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You Need a Good Change-Up

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by Gerald Warner, Softball Pitching Instructor
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Few softball pitchers, even those with good speed, are able to overpower all batters with their fastball.  In time, sometimes as soon as the second time through the line-up, some of the better hitters will be able to time a fastball-only pitcher and start getting their bat on the ball.

The change-up offers a change-of-speed alternative, but more importantly, it gives a pitcher an exceptional psychological tool to keep batters guessing.


Good hitting is a combination of swinging on the right plane, with good bat speed, and with correct timing.

Good pitching is a combination of getting the batter to swing on the wrong plane and messing up her timing.



MOST TEENAGE PITCHERS throw their change-up too fast!
A good deceptive change, with a decent fastball, can increase a pitcher’s effectiveness by more than 50%.  When thrown with good deception  the change-up, thrown at 65% to 75% of the speed of the fastball, offers a tremendous element of control over the batter. 
   (To make a change-up deceiving, the start of the wind-up, the
    pitcher's facial expression and mannerisms, and arm movement
    need all need to look just like those of the fastball)
With a change-up, you put the batter on the defensive:
"What is she going to throw to me this time?".  
Now it is YOU, the pitcher, who is in charge.

Unfortunately, some pitchers (and even a parent or coach) can quickly lose confidence when a change-up misses its mark, or gets tagged for a double.  Something says, "She just hit the change-up," which somehow gets interpreted as "THEY are hitting the change-up all the time." 

Nothing is more disheartening or damaging to a pitcher with a decent change-up than to hear her coach say, "Don't throw the change up any more".  "Just throw fastballs".  "Just throw strikes".  To restate the highlighted statement two paragraphs above:  Eliminating a good deceptive change-up, and using only a decent fastball, can decrease a pitcher's effectiveness by more than 50%.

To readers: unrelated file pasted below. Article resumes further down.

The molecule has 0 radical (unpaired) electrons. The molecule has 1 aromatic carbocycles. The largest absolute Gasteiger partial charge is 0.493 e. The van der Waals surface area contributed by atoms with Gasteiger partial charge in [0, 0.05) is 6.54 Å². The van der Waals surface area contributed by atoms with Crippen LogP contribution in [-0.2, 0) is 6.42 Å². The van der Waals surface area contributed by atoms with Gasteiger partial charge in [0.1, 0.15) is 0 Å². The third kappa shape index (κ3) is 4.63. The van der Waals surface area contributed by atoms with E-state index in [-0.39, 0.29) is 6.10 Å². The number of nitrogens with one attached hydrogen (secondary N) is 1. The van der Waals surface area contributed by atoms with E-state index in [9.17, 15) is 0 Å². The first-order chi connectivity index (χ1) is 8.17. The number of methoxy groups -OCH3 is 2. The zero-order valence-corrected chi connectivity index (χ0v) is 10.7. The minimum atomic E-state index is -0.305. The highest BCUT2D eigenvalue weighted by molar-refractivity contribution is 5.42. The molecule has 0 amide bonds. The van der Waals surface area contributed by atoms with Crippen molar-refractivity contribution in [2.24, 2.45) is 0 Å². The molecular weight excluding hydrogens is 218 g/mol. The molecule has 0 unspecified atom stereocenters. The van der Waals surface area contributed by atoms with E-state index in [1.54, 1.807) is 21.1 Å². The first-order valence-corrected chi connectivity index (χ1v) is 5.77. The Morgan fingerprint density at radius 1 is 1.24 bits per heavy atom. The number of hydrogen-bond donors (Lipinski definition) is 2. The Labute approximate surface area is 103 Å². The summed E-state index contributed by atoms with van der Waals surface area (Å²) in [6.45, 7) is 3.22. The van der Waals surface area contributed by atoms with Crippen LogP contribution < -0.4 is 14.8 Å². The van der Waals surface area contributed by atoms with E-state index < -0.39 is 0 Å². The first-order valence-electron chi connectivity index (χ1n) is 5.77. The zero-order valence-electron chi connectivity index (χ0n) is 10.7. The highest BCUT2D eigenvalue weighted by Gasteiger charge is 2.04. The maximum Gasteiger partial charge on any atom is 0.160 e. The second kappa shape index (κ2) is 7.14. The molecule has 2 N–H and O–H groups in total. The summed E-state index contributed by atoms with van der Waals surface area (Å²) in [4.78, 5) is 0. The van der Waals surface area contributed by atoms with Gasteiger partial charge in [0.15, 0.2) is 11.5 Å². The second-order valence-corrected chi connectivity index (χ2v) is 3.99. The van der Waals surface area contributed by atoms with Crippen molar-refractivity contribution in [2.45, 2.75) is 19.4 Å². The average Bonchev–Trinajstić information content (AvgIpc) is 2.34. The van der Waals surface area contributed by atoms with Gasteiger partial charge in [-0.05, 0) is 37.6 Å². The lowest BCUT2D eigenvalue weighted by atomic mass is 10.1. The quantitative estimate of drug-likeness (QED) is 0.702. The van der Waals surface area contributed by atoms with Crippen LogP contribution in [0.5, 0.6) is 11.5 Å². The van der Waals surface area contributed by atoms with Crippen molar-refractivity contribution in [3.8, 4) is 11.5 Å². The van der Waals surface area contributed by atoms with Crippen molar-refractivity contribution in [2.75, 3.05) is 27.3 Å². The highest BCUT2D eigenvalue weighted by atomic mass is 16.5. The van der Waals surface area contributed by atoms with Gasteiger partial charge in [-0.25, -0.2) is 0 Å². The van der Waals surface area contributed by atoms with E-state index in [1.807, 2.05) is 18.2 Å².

Typically, we encourage a pitching student to start working on a change-up after she has developed good pitching mechanics, and can throw with relatively decent accuracy and good speed.  Depending on the learning ability this is usually 4 to 8 months after starting.

Then, the third pitch we teach is usually a drop ball, but when first starting, we have it thrown at a speed halfway between the speed of the fastball and the change…therefore 80% to 90% of full speed.  By starting work on the drop ball at this slower speed, it increases the likelihood of getting the spin started precisely at the release point.  As timing improves, we have the pitcher gradually increase the speed of the drop.

SEE DETAILED INSTRUCTIONS for throwing any of the basic CHANGE-UP styles in the article found elsewhere on this website titled The Best Change-Up


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E-mail us,
  or call Pitching Instructor Gerald Warner in Colorado at (720) 200-4575




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